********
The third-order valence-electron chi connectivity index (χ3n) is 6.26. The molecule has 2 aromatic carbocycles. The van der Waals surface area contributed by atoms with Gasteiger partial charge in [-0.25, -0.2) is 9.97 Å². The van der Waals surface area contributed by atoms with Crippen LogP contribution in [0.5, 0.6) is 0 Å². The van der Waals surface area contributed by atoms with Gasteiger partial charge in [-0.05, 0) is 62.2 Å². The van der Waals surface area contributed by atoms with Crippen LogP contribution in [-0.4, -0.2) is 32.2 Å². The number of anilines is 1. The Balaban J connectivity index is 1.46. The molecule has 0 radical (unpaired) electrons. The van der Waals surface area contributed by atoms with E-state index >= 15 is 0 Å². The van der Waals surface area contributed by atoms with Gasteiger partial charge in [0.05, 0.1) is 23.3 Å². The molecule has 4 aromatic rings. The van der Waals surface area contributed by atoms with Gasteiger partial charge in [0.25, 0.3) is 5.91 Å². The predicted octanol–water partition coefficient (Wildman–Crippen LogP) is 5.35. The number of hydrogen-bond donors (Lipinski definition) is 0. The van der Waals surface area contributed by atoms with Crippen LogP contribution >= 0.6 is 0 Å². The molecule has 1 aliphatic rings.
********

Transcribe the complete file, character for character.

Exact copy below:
The third-order valence-electron chi connectivity index (χ3n) is 6.26. The molecule has 2 aromatic carbocycles. The van der Waals surface area contributed by atoms with Gasteiger partial charge in [-0.25, -0.2) is 9.97 Å². The van der Waals surface area contributed by atoms with Crippen LogP contribution in [0.5, 0.6) is 0 Å². The van der Waals surface area contributed by atoms with Gasteiger partial charge in [-0.05, 0) is 62.2 Å². The van der Waals surface area contributed by atoms with Crippen LogP contribution in [-0.4, -0.2) is 32.2 Å². The number of anilines is 1. The Balaban J connectivity index is 1.46. The molecule has 0 radical (unpaired) electrons. The van der Waals surface area contributed by atoms with E-state index >= 15 is 0 Å². The van der Waals surface area contributed by atoms with Gasteiger partial charge in [0.05, 0.1) is 23.3 Å². The molecule has 4 aromatic rings. The van der Waals surface area contributed by atoms with Gasteiger partial charge in [0.25, 0.3) is 5.91 Å². The predicted octanol–water partition coefficient (Wildman–Crippen LogP) is 5.35. The number of hydrogen-bond donors (Lipinski definition) is 0. The van der Waals surface area contributed by atoms with Crippen LogP contribution >= 0.6 is 0 Å². The molecule has 1 aliphatic rings.